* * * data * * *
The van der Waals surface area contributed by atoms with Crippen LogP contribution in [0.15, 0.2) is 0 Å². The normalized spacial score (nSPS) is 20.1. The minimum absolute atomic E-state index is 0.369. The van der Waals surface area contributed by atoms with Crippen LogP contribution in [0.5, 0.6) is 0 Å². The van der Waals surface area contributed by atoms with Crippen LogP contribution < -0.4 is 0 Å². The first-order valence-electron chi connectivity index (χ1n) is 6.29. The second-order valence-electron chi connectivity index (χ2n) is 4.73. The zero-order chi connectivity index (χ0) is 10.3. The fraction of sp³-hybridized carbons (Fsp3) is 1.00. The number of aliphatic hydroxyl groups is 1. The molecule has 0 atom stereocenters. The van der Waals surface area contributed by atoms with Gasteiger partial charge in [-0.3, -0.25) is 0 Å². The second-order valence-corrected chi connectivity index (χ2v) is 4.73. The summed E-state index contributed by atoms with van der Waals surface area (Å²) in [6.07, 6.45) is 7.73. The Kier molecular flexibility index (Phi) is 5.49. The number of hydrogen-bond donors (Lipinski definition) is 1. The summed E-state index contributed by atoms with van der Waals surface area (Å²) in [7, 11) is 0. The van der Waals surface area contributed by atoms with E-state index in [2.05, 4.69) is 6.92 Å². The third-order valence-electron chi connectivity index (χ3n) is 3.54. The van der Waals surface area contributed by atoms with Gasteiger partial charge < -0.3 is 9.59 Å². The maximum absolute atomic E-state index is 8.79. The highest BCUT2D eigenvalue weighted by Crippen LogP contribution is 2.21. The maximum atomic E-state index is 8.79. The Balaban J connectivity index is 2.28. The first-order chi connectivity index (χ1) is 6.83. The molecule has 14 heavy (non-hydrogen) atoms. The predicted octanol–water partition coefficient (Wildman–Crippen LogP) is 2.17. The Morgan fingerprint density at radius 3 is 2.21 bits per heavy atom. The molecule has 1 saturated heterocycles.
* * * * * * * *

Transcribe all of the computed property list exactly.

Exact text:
The van der Waals surface area contributed by atoms with Crippen LogP contribution in [0.15, 0.2) is 0 Å². The normalized spacial score (nSPS) is 20.1. The minimum absolute atomic E-state index is 0.369. The van der Waals surface area contributed by atoms with Crippen LogP contribution in [0.5, 0.6) is 0 Å². The van der Waals surface area contributed by atoms with Crippen LogP contribution < -0.4 is 0 Å². The first-order valence-electron chi connectivity index (χ1n) is 6.29. The second-order valence-electron chi connectivity index (χ2n) is 4.73. The zero-order chi connectivity index (χ0) is 10.3. The fraction of sp³-hybridized carbons (Fsp3) is 1.00. The number of aliphatic hydroxyl groups is 1. The molecule has 0 atom stereocenters. The van der Waals surface area contributed by atoms with Gasteiger partial charge in [-0.3, -0.25) is 0 Å². The second-order valence-corrected chi connectivity index (χ2v) is 4.73. The summed E-state index contributed by atoms with van der Waals surface area (Å²) in [6.07, 6.45) is 7.73. The Kier molecular flexibility index (Phi) is 5.49. The number of hydrogen-bond donors (Lipinski definition) is 1. The summed E-state index contributed by atoms with van der Waals surface area (Å²) in [7, 11) is 0. The van der Waals surface area contributed by atoms with E-state index in [2.05, 4.69) is 6.92 Å². The third-order valence-electron chi connectivity index (χ3n) is 3.54. The van der Waals surface area contributed by atoms with Gasteiger partial charge < -0.3 is 9.59 Å². The maximum absolute atomic E-state index is 8.79. The highest BCUT2D eigenvalue weighted by Crippen LogP contribution is 2.21. The maximum atomic E-state index is 8.79. The Balaban J connectivity index is 2.28. The first-order chi connectivity index (χ1) is 6.83. The molecule has 14 heavy (non-hydrogen) atoms. The predicted octanol–water partition coefficient (Wildman–Crippen LogP) is 2.17. The Morgan fingerprint density at radius 3 is 2.21 bits per heavy atom. The molecule has 1 saturated heterocycles.